19 Mar 2014

Budget 2014: Carney butts in on a day of surprises

This is George Osborne’s big chance. It is the first time he will hold up the budget box at a time of a robustly growing economy. It has been a four-year wait for this pleasure.

Not just growth of around 3 per cent annually, but falling unemployment, rising employment and falling inflation. And yes, a pronouncement that the UK will shortly have reversed all the economic crisis contraction.


Yet still, as the opposition clings to, that growth is yet to feed in to living standards and a feel good factor. The treasury pre-released an heroic analysis this week saying that living standards were in fact going up – when you excluded everyone who had lost out.

In political terms the polls remain in Labour’s favour, just 14 months before the election. I have no doubt that the chancellor will deliver an eye-catching tax cut designed to change the political weather.

Unusually, none of this budget has been leaked. The chancellor is acutely aware of the impact of leaks and surprise, particularly so since his disastrous budget two years ago.

‘Signs of excess’

But euphoria would be very premature. The government has failed to deliver its long promised rebalancing of the economy. In fact, the chancellor is now trying to make a virtue of this, saying he is the man to get Britain exporting, having presided over a further imbalancing of the economy.

Enter Mark Carney last night, warning of “signs of excess” returning, and that “it doesn’t take a genius” to see the same risks as existed in the low rate environment a decade ago.

So why extend phase one of Help to Buy, as the chancellor will confirm today? The governor did not answer my question, but its clear there are some reservations about aspects of the wider Help to Buy policy.

More generally, there is a body of opinion in financial markets that the UK could yet become the slippery sixth member of the ‘Fragile Five’ emerging economies. The record current account deficit is the main risk or “contagion filter” as central bankers call it.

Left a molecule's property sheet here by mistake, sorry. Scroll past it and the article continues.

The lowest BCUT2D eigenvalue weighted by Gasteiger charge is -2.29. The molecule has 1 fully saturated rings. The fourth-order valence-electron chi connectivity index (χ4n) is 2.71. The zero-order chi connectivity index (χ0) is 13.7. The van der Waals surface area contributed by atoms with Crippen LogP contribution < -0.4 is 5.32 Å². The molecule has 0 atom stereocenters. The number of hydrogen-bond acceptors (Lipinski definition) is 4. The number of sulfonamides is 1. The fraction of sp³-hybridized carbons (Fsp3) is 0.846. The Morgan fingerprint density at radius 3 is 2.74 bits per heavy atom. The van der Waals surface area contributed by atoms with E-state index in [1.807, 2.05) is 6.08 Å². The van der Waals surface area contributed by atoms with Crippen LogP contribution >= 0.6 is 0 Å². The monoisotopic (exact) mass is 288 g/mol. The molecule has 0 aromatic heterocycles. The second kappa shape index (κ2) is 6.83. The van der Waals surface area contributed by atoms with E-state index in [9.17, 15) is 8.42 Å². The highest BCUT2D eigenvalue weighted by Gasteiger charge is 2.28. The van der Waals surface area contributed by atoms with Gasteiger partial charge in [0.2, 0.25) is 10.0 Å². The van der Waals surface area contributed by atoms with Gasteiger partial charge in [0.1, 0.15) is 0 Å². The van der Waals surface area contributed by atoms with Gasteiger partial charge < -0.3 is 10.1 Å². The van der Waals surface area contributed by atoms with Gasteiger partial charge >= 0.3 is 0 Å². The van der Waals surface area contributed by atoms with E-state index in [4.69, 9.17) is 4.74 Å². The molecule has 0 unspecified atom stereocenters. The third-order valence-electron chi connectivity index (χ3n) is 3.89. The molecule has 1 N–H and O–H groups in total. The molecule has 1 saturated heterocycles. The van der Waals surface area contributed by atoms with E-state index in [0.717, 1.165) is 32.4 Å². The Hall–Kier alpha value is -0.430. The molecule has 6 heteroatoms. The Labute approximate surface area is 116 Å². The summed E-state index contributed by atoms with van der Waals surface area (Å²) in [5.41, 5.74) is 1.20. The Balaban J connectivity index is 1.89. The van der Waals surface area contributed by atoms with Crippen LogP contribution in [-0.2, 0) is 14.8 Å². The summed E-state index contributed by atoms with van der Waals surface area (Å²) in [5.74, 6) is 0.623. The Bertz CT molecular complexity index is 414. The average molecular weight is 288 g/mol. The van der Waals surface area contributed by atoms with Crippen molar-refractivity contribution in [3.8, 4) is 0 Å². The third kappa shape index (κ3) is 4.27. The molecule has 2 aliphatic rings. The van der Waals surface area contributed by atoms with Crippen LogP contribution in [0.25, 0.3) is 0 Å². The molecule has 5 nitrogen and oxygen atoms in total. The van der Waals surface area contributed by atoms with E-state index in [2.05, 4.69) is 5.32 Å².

If doubts about the flavour, balance and sustainability of the UK recovery increase, then economic overconfidence today could end up looking rather silly – though right now that is a minority opinion. The treasury would marshal such fears as yet another rationale to maintain austerity.

There’ll be good news today. There’ll be a lot of politics. But we are not out of the woods yet.

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9 reader comments

  1. David Preston says:

    We are a very long way from recovery still; the little that has improved has simply widened the gap between regions and have’s have not’s. HS2 is lauded as being good for the North or should I say Manchester! Bunkum its only good for the City wallers who have depleted this country of manufacturing.In the North East all the talk is of high end job opportunities; that’s nice for those who have been able to get a good education, but nothing for the many unemployed who are not capable of doing so yet still need a decent job. The main reason of course is that those jobs were sent abroad to cheaper labour forces and the well off and elite could care less about our own people, profit comes first. No one trusts the figures put out by Government or opposition as they bend them to meet their needs; MP’s no longer represent the people who elect them they represent their party who represent the City. That’s why people no longer vote in numbers at National or Local elections. As for the recovery it’s as fake as the numbers they put out and the ideology behind their policies.

    1. Andrew Dundas says:

      “Not voting at elections …”

      David, how nice to hear from you! Why have pensioners like me been handsomely rewarded for voting? Are you aware that more than half of all electors are aged over 50 – and almost all who’re retired. Have you ever considered why do we do this when your age group don’t?

      I’ll let you know:

      1. My NI pension goes up in April to £180.60 per week: that’s ahead of inflation. It’s pensioners’ reward from politicians for voting for any of them, and

      2. A residual feeling that voting, whilst imperfect, is an hard-won right that we should sustain. It’s not a good system. Except in comparison with every other that’s been tried.